All children under the age of majority, which is 19 in Nova Scotia, require a legal guardian. This position is typically assumed by their parents. When one of the two parents die, guardianship of minor children is generally transferred automatically to the surviving parent. However, in circumstances where both parents have passed away, or the surviving parent is unfit to take on the role, guardianship will be determined depending on certain factors.
Appointing a Guardian
In Nova Scotia, guardianship of children is regulated under the Guardianship Act, 2002, c.8, s.1. According to this statute, Guardians must be over the age of 19 and mentally competent. The statute requires that appointment of a Guardian must be in writing, among other requirements, to have any sort of legal effect. Documents through which parents generally appoint a guardian are Wills, or Guardian Agreement contracts.
There is no formal process of registration or approval for guardians. Documents appointing guardians are generally respected and the selected individuals, if they are willing to take on the roll, will become the legal guardians of the minor children. The appointment will stand unless someone contests it in Court.
Anyone is able to start an application in court to contest an appointed guardian. In Nova Scotia, if an application is commenced, the court will consider all contesting parties equally and will base their decision on what is best for the children. Note that if a guardian has been appointed, the choice of the deceased is always given considerable weight. This choice is generally only overruled if the chosen guardian is unsuitable or if the other party presents a strong enough case.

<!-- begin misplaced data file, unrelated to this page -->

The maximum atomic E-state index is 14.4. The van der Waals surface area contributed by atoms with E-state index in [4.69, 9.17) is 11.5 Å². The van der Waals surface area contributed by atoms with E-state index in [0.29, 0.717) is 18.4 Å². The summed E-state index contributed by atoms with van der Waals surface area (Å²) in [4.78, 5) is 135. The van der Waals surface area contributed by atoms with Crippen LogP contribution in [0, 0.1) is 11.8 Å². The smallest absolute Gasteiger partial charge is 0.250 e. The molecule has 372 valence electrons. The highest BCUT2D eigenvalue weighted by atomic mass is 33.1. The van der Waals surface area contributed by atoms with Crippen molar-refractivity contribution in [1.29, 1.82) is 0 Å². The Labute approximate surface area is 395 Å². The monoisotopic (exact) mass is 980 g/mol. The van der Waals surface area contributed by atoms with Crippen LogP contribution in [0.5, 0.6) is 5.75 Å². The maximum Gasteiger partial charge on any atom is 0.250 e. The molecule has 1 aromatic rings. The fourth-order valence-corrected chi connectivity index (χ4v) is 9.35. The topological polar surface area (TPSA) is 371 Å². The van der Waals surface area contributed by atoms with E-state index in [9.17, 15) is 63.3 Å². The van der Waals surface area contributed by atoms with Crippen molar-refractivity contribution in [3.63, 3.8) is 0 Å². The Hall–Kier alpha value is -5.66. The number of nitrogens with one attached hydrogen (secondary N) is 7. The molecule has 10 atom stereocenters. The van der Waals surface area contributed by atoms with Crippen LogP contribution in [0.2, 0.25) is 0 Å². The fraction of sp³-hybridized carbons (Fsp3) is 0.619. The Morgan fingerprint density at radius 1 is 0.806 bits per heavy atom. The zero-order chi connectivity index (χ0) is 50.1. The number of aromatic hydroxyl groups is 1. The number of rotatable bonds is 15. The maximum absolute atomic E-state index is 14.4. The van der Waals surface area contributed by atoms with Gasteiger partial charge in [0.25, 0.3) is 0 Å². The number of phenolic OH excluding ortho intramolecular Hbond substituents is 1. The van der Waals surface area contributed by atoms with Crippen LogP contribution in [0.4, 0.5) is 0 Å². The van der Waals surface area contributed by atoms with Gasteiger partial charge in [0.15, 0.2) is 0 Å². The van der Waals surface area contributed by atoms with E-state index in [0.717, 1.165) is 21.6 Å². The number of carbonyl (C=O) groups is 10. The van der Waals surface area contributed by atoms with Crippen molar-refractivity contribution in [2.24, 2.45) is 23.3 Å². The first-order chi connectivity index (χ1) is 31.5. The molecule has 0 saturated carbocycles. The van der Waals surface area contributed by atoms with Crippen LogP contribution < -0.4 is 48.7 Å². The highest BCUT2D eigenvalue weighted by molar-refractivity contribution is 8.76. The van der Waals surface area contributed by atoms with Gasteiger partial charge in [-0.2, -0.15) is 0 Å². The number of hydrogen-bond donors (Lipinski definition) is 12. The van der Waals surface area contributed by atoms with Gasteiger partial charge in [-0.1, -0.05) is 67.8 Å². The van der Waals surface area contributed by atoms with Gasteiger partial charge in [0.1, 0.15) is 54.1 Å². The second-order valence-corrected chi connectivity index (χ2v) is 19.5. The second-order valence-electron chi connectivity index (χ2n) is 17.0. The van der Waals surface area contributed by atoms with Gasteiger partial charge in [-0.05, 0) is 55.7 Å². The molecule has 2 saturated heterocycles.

No Appointed Guardian
In the situation where there is no document left behind that appoints a Guardian, the court will select a guardian from those who step forward to accept the position. If there are multiple individuals who step forward, the court will hear those petitioning for the role and determine who is best suited to accept the children. If the children are above the age of 14, their opinions and desires are also considered by the court. If no one steps forward, the children will become wards of the Children’s Aid Society, or another appropriate agency.
It is always a good idea to be prepared. At Highlander Law Group, one of our lawyers would be happy to help you draft a Will or a Guardianship Agreement. Our legal fees can be found here.
If you are thinking about making a Will or a Guardianship Agreement, or if you have any questions on this topic, we’d be happy to walk you through the options. You can call us at (902) 826-3070 to set up a meeting at our Tantallon law firm or contact us online.
By Amanda N. Toulany, Articled Clerk
The information and materials on this blog are provided for general informational purposes only and are not intended to be legal advice. Nothing contained on this blog is legal advice or constitutes a legal opinion. While it is our goal to provide information which is current, legislative changes and court decisions, among other matters, may result in some information no longer being current or accurate. You should consult a lawyer before relying on any information. The views expressed herein by individual contributing lawyers posting entries to the blog are solely those of the authors and should not necessarily be attributed to or considered representative of the firm of Highlander Law Group Lawyers.